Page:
Aussie man gives virus to 34 people in one night

 

A Melbourne man who doesn't know he's infected with coronavirus walks into a bar on July 3 with "about six" of his workmates. It sounds like the opening line of a bad joke.

But 13 days and 34 COVID-19 infections later, an innocent trip to a busy Sydney pub could lead to a spike in virus cases and send Australia's most-populated city back into lockdown.

Because not only have NSW authorities identified this man, who works for a Victorian freight company, as the likely "patient zero" in the state's burgeoning Crossroads Hotel cluster, but the party he attended at the venue was an example of a superspreader event - where one or a few people unknowingly spread COVID-19 to many others.

"The man from Melbourne didn't think he was particularly unwell, didn't think he was sick with COVID, he travelled on the 30th of June, he's been in NSW for a while," NSW chief coronavirus "detective", Jennie Musto, told reporters yesterday.

"And it wasn't until we interviewed him and his colleagues with more detail that we made the link that they were all at the Crossroads on the 3rd of July."

The Crossroads cluster has highlighted COVID-19's ability to spread. But it's also demonstrated that certain individuals who become infected with the virus - so-called "superspreaders" - are more likely to transmit it to a disproportionate number of people than others.

"There's is no precise definition in epidemiological terms of a superspreader," Queensland University of Technology (QUT) epidemiologist Gerry FitzGerald told news.com.au, but they could loosely be defined as "someone who is more likely to spread the illness".

Medical staff at the pop-up testing clinic. Picture: NCA NewsWire/Gaye Gerard Source:News Corp Australia
Medical staff at the pop-up testing clinic. Picture: NCA NewsWire/Gaye Gerard Source:News Corp Australia

Several contributors increase a person's likelihood of spreading COVID-19, Professor FitzGerald explained, one being "the behaviour and extent of social interaction of the individual".

"Whether someone is a superspreader or not will depend on some combination of the pathogen, the patient's biology and their environment or behaviour," Professor of Entomology and Director of the Centre for Infectious Disease Dynamics at Pennsylvania State University, Elizabeth McGraw, wrote in a piece for The Conversation.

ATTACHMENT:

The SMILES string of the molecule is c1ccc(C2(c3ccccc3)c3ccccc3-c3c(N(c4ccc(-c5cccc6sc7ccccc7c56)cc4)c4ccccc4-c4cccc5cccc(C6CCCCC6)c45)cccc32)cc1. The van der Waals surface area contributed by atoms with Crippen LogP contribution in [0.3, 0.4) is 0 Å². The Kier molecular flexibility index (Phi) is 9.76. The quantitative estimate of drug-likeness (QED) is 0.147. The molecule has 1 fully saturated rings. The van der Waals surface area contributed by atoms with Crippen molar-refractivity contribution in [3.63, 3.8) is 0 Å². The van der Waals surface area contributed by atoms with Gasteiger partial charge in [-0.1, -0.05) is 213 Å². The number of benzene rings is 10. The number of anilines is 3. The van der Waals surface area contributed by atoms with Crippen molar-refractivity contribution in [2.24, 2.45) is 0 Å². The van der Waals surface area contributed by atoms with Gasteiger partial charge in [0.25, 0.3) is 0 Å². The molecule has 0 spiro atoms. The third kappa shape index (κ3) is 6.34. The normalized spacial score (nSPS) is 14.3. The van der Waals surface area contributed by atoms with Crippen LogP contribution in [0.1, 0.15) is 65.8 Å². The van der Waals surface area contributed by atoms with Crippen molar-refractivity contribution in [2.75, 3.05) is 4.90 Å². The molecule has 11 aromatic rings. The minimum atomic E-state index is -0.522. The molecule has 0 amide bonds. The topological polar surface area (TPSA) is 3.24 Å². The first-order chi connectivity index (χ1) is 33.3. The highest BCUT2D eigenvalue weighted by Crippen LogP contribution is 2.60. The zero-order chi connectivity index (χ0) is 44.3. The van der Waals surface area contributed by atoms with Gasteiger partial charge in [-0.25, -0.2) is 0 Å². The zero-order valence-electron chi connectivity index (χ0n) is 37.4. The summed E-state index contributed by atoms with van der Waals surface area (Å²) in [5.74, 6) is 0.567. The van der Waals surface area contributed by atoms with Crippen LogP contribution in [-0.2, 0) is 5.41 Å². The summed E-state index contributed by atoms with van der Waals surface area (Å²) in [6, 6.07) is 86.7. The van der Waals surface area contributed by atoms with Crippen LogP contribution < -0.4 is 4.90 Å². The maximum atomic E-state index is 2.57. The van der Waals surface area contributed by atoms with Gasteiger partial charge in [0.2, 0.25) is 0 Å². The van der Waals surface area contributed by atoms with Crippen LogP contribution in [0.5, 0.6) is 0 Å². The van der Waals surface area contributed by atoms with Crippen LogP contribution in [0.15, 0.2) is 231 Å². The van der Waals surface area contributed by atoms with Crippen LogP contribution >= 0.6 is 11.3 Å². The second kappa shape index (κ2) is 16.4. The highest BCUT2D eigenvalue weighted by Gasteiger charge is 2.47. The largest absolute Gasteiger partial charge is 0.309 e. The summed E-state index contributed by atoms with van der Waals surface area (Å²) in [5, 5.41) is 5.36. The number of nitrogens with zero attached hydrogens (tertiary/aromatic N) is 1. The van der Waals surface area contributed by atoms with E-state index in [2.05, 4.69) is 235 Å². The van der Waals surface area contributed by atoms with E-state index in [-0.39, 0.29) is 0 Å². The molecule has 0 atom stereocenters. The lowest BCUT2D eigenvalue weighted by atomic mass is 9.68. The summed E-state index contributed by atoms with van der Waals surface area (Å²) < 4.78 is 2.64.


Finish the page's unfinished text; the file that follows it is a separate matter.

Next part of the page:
"Some infected individuals might shed more virus into the environment than others if their immune system has trouble subduing the invader.

"Additionally, asymptomatic individuals - up to 50 per cent of all those who get COVID-19 - will continue their normal activities, inadvertently infecting more people."

Environment - everywhere from gyms and restaurants to your own home - can also help nurture a superspreading event.

"Pubs are potentially super spreading environments," co-host of the ABC's Coronacast podcast, Dr Norman Swan, said on yesterday's episode.

"In a pub you speak more loudly because you've got be heard … and you are drinking therefore you're disinhibited and you're more likely to be laughing, chatting to your mates.

"It's just the environment where if you've got the virus, it's coming out and it's going significant distances."

And as with most things in life, emerging evidence suggests timing is everything, London School of Hygiene & Tropical Medicine's Adam Kurcharski told Science Mag.

Entering a high-risk setting in the period when a person is most infectious with COVID-19 can set off a superspreading event, he explained.

"Two days later, that person could behave in the same and you wouldn't see the same outcome."

A person's behaviours, travel patterns and degree of contact with others can also contribute to superspreading, Professor McGraw said.

All of these factors demonstrate why it's crucial we play by the rules and listen to health advice until there's a vaccine, QUT Professor of Epidemiology Philip Baker told news.com.au.

"Key messages of prevention are social distancing, hand washing, cough management such as coughing into a sleeve and not one's hand and stay away if you are unwell," he said.

In her article, Prof McGraw agreed, saying that the "right control practices specific to how pathogens are transmitted - handwashing, masks, quarantine, vaccination, reducing social contacts and so on - can slow the transmission rate and halt a pandemic".


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